Is Intel Building an Eco-Friendly ASIC?

Key Takeaways

  • Intel is scheduled to present its “Bonanza Mine” processor at February’s ISSCC conference.
  • Details on the new Bitcoin mining hardware include that it is “ultra-low-voltage” and “energy-efficient.”
  • Intel has been working on the problem of efficiency in blockchain validation for years.

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Intel is scheduled to present its new energy-efficient “Bonanza Mine” processor at the upcoming International Solid-State Circuits Conference this February. The processor is described as “an ultra-low-voltage energy-efficient Bitcoin mining ASIC” and it may represent a more environmentally-friendly means of mining Bitcoin.

Intel Innovates in Bitcoin Mining

The world’s largest semiconductor manufacturer may enter the Bitcoin mining hardware market with a more eco-friendly product. 

Intel is scheduled to present “Bonanza Mine: An Ultra-Low-Voltage Energy-Efficient Bitcoin Mining ASIC” at this February’s ISSCC conference, according to the event’s agenda. The language of the title would suggest that Intel is interested in bringing a more environmentally-friendly ASIC to the market.

ASICs, or application-specific integrated circuits, are processors that are tailored for particular rather than general uses. Bitcoin is primarily mined via ASICs rather than CPUs or GPUs. 

While details of Intel’s plans are still unclear, there are hints as to its direction in this regard. In Nov. 2018, the company filed a patent for an “optimized SHA-256 datapath for energy-efficient high-performance Bitcoin mining.” SHA-256 is the cryptographic hash function used in Bitcoin’s Proof-of-Work mining algorithm. 

Furthermore, Intel’s senior vice president and general manger of accelerated computing systems, Raja Koduri, confirmed last month that Intel was working to solve various problems in terms of blockchain validation efficiency. Koduri said that “being able to do much more efficient” blockchain validation was a “pretty solvable problem,” and that Intel had plans to  share certain “interesting hardware” in the near future. 

Bitcoin mining currently consumes an estimated 137.4 terawatt-hours of electricity per year—more electricity than many nations consume. However, a sizable portion of this electricity is expended from renewable sources, as the University of Cambridge estimated in 2020 that 39% of “Proof-of-Work” mining “is powered by renewable energy.”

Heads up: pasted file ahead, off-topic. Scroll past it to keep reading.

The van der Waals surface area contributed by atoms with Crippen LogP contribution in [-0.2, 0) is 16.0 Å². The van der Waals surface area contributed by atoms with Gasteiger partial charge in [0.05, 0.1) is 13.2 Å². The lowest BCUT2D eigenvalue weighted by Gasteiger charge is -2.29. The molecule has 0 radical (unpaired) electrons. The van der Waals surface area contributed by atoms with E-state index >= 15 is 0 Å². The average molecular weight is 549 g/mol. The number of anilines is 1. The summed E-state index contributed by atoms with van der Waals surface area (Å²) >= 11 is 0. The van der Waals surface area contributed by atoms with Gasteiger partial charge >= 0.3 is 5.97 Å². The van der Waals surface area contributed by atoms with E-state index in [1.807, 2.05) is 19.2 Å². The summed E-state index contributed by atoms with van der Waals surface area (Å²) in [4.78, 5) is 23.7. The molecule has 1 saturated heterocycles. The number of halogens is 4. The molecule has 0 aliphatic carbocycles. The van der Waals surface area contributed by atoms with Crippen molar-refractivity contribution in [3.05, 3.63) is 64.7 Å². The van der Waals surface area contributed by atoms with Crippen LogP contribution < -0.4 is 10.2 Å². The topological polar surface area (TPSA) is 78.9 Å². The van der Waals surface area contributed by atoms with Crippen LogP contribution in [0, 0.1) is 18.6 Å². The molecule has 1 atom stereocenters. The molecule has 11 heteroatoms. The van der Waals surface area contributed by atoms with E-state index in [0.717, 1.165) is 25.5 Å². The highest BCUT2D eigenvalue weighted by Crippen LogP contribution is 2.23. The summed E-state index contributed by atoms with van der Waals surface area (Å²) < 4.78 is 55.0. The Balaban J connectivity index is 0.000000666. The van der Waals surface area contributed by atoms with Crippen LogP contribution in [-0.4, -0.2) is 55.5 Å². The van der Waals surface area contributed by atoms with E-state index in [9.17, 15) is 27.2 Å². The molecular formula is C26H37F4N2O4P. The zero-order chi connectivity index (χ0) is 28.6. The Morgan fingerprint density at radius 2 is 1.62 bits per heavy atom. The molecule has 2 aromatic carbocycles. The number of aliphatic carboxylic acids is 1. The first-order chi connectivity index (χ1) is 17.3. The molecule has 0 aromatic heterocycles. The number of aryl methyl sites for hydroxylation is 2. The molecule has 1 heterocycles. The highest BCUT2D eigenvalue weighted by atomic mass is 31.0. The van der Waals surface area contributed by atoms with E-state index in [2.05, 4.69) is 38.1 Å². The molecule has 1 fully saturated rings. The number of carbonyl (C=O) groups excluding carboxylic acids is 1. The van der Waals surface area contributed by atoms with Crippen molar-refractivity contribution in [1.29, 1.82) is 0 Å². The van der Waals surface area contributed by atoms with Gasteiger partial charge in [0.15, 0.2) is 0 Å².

Intel is scheduled to present Bonanza Mine on Feb. 23.

Disclosure: At the time of writing, the author of this piece owned BTC, ETH, and several other cryptocurrencies. 

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Report claims each Solana TX uses less energy than 2 Google searches

A transaction on the Solana network takes less energy than two Google searches, and 24 times less energy than charging your phone, according to a Nov. 25 report by the Solana Foundation.

The report states that a single transaction on its network uses 0.00051 kWh, or 1,836 Joules, of energy. According to Google, an average search uses 0.0003 kWh or 1,080 Joules of energy.

Perhaps more surprisingly, the report claims the entire Solana network uses an estimated 3,186,000 kWh per year, which is equivalent to the average electricity usage of 986 American households.

In May, the Solana Foundation contracted Robert Murphy to write the report in order to “frame the environmental impact” of transactions on the Solana network. Murphy is the founder of Othersphere and was formerly an Energy Specialist at the World Bank.

The Solana network is less decentralized than Bitcoin or Ethereum with 1,196 validator nodes that process an estimated 20 million transactions per year. The report states the Foundation will further reduce the network’s energy usage by implementing a program before the end of this year to become carbon-neutral and offset the environmental footprint of the ecosystem. No additional information was provided on whether the network plans to purchase carbon offsets or actually reduce its emissions.

As Solana (SOL) relies on a Proof of Stake consensus mechanism, the network is far less energy intensive than those relying on the Proof of Work mining method such as Bitcoin (BTC) and Ethereum (ETH). Statista estimates that a single BTC transaction uses an average of 4,222,800,000 joules.

It should be noted that networks technically do not use any particular amount of energy for an individual transaction. The energy usage of the network can be the same whether it processes one transaction or one million. However it is often used as a rough, if contested, comparison,

With that in mind, one Ethereum transaction uses about 644,004,000 joules based on the average number of transactions and amount of energy required to run the network. According to Statista, the energy consumption of one ETH transaction is comparable to “more than several thousands of VISA card transactions.”

Related: Crypto’s climate impact: Are carbon offsets good enough?

However Eth2 is expected to use about 99% less energy than the current mainnet following the switch to Proof of take.

Another low-energy alternative is Ripple (XRP), which uses 28,440 Joules per transaction. Ripple says that for every million transactions on its network, the amount of energy used could’ve powered a light bulb for 79,000 hours.

For the same amount of transactions, the energy used by BTC could power a light bulb for 4.51 billion hours. For this reason, Ripple claims that XRP is 57,000 times more efficient than BTC.


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